The way I had been setting up was giving me about the results you seek. However, he showed me that if I moved my stroking arm back about two and a half inches on the butt of the cue, so that my forearm was perpendicular to the line of the cue when the tip strikes the ball, that with a normal, pendulum stroke that my follow through would extend to about 8 inches for a normal shot (as you are measuring it. My previous setup had my grip about two inches forward on the butt.) He said that the shorter follow through was more precise and accurate but that it came at the expense of power. He said that with the longer follow through I'd be able to add power without effort when needed. (He also changed other things in my stroke, but I won't go into them here.)

His advice has helped me a great deal.

Thought you'd like to hear what he showed me.

Flex

av84fun
04-28-2008, 09:32 AM
Some time ago, Mark Wilson changed my setup, and it went from one that was similar to yours, having what you are calling a 5 inch follow through, to a much longer one.

The way I had been setting up was giving me about the results you seek. However, he showed me that if I moved my stroking arm back about two and a half inches on the butt of the cue, so that my forearm was perpendicular to the line of the cue when the tip strikes the ball, that with a normal, pendulum stroke that my follow through would extend to about 8 inches for a normal shot (as you are measuring it. My previous setup had my grip about two inches forward on the butt.) He said that the shorter follow through was more precise and accurate but that it came at the expense of power. He said that with the longer follow through I'd be able to add power without effort when needed. (He also changed other things in my stroke, but I won't go into them here.)


His advice has helped me a great deal.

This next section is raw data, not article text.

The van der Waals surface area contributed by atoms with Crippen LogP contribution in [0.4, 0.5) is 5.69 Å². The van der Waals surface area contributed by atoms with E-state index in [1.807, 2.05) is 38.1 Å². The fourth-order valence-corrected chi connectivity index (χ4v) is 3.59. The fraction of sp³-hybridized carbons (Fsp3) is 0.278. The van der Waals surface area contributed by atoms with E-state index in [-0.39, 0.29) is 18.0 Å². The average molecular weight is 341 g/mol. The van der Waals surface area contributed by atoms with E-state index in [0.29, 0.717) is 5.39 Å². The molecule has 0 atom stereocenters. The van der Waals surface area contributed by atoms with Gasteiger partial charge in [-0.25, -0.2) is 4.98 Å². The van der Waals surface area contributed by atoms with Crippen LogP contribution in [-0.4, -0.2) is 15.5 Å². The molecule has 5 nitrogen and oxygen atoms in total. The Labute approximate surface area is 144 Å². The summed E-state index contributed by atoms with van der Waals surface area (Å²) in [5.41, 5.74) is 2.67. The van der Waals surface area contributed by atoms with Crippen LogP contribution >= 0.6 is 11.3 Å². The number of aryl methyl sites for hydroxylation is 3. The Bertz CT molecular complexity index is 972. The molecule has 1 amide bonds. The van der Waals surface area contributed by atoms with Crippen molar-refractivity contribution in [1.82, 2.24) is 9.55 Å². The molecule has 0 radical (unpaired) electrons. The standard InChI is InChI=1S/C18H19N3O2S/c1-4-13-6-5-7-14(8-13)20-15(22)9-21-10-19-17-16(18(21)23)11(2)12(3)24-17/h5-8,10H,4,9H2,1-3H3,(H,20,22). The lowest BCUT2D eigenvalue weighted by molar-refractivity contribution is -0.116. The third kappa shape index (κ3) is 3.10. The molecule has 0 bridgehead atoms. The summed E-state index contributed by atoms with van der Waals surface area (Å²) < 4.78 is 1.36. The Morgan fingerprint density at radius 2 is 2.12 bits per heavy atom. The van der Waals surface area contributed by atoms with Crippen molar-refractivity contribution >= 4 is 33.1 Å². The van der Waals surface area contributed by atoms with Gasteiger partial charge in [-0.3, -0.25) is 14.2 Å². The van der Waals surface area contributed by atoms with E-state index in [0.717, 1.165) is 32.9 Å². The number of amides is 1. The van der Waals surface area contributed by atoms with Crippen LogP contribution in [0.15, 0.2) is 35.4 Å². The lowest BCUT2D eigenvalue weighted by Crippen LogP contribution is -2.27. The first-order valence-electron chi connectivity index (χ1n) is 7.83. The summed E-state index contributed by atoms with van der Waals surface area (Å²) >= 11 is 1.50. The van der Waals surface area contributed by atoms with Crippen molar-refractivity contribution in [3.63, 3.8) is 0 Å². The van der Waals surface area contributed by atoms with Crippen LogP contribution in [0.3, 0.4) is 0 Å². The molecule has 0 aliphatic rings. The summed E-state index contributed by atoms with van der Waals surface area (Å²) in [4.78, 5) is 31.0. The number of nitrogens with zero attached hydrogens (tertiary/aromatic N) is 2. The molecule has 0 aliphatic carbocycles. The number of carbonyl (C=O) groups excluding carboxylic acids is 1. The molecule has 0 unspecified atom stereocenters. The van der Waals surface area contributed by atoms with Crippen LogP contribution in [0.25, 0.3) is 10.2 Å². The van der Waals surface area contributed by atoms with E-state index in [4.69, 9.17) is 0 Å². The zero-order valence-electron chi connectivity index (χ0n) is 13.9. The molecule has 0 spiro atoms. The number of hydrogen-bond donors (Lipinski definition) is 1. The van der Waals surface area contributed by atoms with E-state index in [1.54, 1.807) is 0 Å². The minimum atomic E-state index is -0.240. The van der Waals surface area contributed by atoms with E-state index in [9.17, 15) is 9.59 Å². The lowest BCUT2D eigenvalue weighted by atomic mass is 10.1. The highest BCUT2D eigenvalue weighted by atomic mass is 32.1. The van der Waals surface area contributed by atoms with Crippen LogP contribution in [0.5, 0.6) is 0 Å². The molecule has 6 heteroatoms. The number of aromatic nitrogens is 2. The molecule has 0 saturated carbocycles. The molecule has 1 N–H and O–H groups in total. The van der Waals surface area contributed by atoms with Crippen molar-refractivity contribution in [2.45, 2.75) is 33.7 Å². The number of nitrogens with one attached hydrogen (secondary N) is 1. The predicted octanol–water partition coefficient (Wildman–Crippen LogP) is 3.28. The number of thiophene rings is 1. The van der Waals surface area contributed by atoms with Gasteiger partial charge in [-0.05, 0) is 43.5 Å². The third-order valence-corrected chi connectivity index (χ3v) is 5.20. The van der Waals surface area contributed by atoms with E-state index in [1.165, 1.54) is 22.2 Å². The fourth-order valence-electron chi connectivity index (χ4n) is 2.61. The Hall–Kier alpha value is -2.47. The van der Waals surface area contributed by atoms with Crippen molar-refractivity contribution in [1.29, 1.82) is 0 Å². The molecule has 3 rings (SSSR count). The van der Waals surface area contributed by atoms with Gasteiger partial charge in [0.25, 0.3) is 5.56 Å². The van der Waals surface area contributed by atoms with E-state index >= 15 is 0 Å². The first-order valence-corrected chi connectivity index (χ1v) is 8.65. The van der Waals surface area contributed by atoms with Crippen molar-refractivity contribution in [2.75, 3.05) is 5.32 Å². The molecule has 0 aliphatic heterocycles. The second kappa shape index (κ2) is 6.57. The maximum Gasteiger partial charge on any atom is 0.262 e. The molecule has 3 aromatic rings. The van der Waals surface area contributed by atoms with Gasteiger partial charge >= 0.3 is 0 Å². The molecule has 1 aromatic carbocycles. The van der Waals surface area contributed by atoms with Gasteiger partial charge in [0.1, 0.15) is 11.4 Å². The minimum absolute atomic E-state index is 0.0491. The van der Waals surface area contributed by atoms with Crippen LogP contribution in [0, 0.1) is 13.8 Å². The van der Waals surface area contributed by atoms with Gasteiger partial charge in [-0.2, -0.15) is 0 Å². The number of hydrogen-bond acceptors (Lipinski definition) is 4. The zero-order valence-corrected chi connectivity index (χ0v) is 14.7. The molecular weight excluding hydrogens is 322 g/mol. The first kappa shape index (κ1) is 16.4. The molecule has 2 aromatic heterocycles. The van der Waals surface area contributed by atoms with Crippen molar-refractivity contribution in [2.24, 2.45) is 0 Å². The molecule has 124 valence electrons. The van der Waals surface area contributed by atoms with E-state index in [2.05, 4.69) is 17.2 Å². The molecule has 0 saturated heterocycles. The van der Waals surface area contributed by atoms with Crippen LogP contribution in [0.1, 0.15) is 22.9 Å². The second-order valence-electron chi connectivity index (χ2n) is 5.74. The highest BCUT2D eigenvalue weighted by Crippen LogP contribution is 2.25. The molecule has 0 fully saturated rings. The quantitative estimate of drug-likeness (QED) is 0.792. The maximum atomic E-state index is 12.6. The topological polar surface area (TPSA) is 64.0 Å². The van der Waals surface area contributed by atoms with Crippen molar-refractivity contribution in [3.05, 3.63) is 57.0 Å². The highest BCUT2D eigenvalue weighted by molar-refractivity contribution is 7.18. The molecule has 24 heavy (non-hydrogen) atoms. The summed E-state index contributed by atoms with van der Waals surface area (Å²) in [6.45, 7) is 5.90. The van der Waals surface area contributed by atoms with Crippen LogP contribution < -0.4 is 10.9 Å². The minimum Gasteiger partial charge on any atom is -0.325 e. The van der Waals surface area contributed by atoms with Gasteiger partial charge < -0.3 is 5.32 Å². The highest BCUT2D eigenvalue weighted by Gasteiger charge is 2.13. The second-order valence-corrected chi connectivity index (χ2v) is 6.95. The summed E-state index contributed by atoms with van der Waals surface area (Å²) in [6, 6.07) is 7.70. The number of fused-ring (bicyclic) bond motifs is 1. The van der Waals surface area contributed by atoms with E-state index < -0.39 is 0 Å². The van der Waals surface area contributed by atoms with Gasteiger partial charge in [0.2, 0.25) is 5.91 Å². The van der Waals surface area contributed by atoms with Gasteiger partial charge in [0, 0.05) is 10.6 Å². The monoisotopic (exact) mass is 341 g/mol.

Thought you'd like to hear what he showed me.

Flex

Thanks Flex. I met Mark briefly at the WPBA San Diego event and have hear nothing but SUPER comments about his teaching skills.

But in my OP I stated that the 5 inches was my personal follow thru length. I should have made it more clear that other lengths will vary for other players due to such issues as their physical body size/shape, stances and importantly...bridge distance.

Mark's advice to have the forearm at a 90 degree angle to the cue is the "modern classic" position (back in the day many champion players held the forearm slightly forward of 90 deg.)

The point of my little device is to provide a way to show whether an exactly straight follwo thru has taken place and to precisely measure its length.

Others who have posted cryptically about bottles may be referring to stroking into the opening of a bottle but doing so gives you no stroke distance information and does NOT insure a straight stroke which can be off line nearly to the extent of the width of the bottle opening.

Bottles also restrict the approach angle of the cue and of course, my paper device does not.

Buddy Hall addressed that last issue with his clever stroke training tube that can be angled up and down but my "device" measures both straightness AND length (Buddy's does not measure length) and mine is essentially free!

(-:
Jim